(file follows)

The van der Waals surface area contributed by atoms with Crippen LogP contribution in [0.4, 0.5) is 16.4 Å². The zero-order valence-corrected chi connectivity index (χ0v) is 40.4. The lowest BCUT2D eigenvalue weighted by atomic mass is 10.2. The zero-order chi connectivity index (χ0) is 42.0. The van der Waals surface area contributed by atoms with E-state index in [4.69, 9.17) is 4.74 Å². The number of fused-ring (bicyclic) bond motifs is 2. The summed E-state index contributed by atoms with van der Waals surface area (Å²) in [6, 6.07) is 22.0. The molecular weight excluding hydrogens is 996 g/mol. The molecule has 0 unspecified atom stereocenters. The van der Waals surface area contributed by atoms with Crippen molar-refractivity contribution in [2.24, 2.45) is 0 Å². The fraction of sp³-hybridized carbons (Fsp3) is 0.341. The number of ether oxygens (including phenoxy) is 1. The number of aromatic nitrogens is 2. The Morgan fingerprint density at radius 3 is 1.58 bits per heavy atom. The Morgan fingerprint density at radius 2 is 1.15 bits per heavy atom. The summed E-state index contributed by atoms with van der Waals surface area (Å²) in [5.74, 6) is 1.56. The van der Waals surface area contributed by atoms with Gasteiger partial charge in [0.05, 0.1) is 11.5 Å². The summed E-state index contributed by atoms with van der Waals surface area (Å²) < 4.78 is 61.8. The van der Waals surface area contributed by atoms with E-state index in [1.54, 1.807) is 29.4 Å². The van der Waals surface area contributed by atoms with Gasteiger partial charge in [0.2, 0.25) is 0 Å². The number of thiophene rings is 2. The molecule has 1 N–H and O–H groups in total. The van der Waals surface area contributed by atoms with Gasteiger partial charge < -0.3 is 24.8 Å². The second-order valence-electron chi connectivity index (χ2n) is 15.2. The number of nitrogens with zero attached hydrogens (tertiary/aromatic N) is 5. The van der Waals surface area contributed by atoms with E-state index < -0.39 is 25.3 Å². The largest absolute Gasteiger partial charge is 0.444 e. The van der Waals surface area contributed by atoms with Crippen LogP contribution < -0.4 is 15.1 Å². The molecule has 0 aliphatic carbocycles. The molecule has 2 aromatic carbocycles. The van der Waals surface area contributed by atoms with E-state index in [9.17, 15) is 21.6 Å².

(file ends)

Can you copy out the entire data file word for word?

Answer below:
The van der Waals surface area contributed by atoms with Crippen LogP contribution in [0.4, 0.5) is 16.4 Å². The zero-order valence-corrected chi connectivity index (χ0v) is 40.4. The lowest BCUT2D eigenvalue weighted by atomic mass is 10.2. The zero-order chi connectivity index (χ0) is 42.0. The van der Waals surface area contributed by atoms with E-state index in [4.69, 9.17) is 4.74 Å². The number of fused-ring (bicyclic) bond motifs is 2. The summed E-state index contributed by atoms with van der Waals surface area (Å²) in [6, 6.07) is 22.0. The molecular weight excluding hydrogens is 996 g/mol. The molecule has 0 unspecified atom stereocenters. The van der Waals surface area contributed by atoms with Crippen molar-refractivity contribution in [2.24, 2.45) is 0 Å². The fraction of sp³-hybridized carbons (Fsp3) is 0.341. The number of ether oxygens (including phenoxy) is 1. The number of aromatic nitrogens is 2. The Morgan fingerprint density at radius 3 is 1.58 bits per heavy atom. The Morgan fingerprint density at radius 2 is 1.15 bits per heavy atom. The summed E-state index contributed by atoms with van der Waals surface area (Å²) in [5.74, 6) is 1.56. The van der Waals surface area contributed by atoms with Gasteiger partial charge in [0.05, 0.1) is 11.5 Å². The summed E-state index contributed by atoms with van der Waals surface area (Å²) < 4.78 is 61.8. The van der Waals surface area contributed by atoms with E-state index in [1.54, 1.807) is 29.4 Å². The van der Waals surface area contributed by atoms with Gasteiger partial charge in [0.2, 0.25) is 0 Å². The number of thiophene rings is 2. The molecule has 1 N–H and O–H groups in total. The van der Waals surface area contributed by atoms with Gasteiger partial charge < -0.3 is 24.8 Å². The second-order valence-electron chi connectivity index (χ2n) is 15.2. The number of nitrogens with zero attached hydrogens (tertiary/aromatic N) is 5. The van der Waals surface area contributed by atoms with E-state index < -0.39 is 25.3 Å². The largest absolute Gasteiger partial charge is 0.444 e. The van der Waals surface area contributed by atoms with Crippen LogP contribution < -0.4 is 15.1 Å². The molecule has 0 aliphatic carbocycles. The molecule has 2 aromatic carbocycles. The van der Waals surface area contributed by atoms with E-state index in [9.17, 15) is 21.6 Å².